Sex at Noon Taxes by Sally Van Doren

Sex at Noon Taxes by Sally Van Doren arrived in my mailbox from the American Academy of Poets. Van Doren’s volume won the Walt Whitman Award from the Academy. I read the title and spent a great deal of time pondering it before I opened the book. Is the sex at noon taxing or is it taxed at noon? There is a play on words here.

The book is broken down into four parts.

Sex at Noon Taxes is the first poem in the book, and the inscription mentions a painting by Ed Ruscha (at right). Here are some of my favorite lines from Van Doren’s poem: “avalanche turns snowfall into/uncorraled horseshoes.//”

The images in Van Doren’s poems leave the reader thinking, not because they are difficult to understand, but because they expel a number of meanings in a minimalist fashion.

As a writer, I’m always fascinated with how writers take on the craft in their work whether it’s punctuation or poems themselves. Some of my favorites from this volume include “Preposition,” “Conjunction,” and “Pronoun/Punctuation.” I’ll leave those a mystery, but I will share with you some of my favorite lines from “Gephyrophobia.” “If there is a bridge,/I cannot see it,/but I know I want/to cross it, to walk/” As you can see from the language, it is simple, tells a story, and holds an undercurrent of something deeper.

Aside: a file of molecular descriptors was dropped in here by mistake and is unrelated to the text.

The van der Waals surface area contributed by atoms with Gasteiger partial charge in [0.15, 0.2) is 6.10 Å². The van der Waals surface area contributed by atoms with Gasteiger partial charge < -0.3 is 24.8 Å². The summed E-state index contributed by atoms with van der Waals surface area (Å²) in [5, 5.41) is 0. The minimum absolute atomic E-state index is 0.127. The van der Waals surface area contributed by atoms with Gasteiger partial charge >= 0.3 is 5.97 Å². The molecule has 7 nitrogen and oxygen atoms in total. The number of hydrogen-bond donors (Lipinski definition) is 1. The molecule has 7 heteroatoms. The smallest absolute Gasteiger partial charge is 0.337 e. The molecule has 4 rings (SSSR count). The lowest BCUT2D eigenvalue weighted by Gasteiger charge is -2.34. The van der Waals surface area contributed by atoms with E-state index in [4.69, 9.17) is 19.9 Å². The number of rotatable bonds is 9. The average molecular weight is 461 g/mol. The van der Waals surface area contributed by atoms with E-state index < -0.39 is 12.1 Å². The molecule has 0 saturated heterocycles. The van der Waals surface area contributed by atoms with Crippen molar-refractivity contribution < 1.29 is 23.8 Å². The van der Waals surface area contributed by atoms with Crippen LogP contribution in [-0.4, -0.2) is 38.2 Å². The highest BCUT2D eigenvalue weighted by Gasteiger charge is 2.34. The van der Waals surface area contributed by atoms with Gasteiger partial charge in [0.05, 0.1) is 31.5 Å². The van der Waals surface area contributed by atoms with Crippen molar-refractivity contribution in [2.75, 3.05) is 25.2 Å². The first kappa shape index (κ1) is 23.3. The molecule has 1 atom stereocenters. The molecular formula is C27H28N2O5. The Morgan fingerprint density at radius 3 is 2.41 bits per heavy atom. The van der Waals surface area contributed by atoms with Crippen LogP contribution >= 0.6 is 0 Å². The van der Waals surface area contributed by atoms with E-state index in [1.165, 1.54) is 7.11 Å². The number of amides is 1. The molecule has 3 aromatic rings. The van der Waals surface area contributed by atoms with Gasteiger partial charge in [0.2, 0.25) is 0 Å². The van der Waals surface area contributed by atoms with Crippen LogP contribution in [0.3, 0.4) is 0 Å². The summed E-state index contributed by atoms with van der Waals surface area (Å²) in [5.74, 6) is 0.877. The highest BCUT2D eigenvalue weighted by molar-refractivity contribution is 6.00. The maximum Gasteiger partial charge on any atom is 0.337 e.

A lot of these poems display playful language and at times it is musical. Molly Peacock says that Van Doren’s poems’ “vocabulary fizzles off the page.”

About the poet:

Sally Van Doren was born and raised in St. Louis, Missouri. She is a graduate of Phillips Academy and Princeton University and received an M.F.A. from the University of Missouri-St. Louis.

Her poems have appeared in many journals, among them: Barrow Street, Boulevard, Cincinnati Review, Colorado Review, LIT, Margie, Parthenon West Review, Poetry Daily, Pool, River Styx and Southwest Review. She was a semi-finalist in the 2006 “Discovery”/The Nation Poetry Contest. Her poem, “The Sense Series,” was the text for a multimedia performance at the Contemporary Art Museum St. Louis.

Van Doren has taught creative writing in the St. Louis Public Schools and curates the Sunday Poetry Workshops for the St. Louis Poetry Center. She divides her time between St. Louis and Cornwall, Connecticut.

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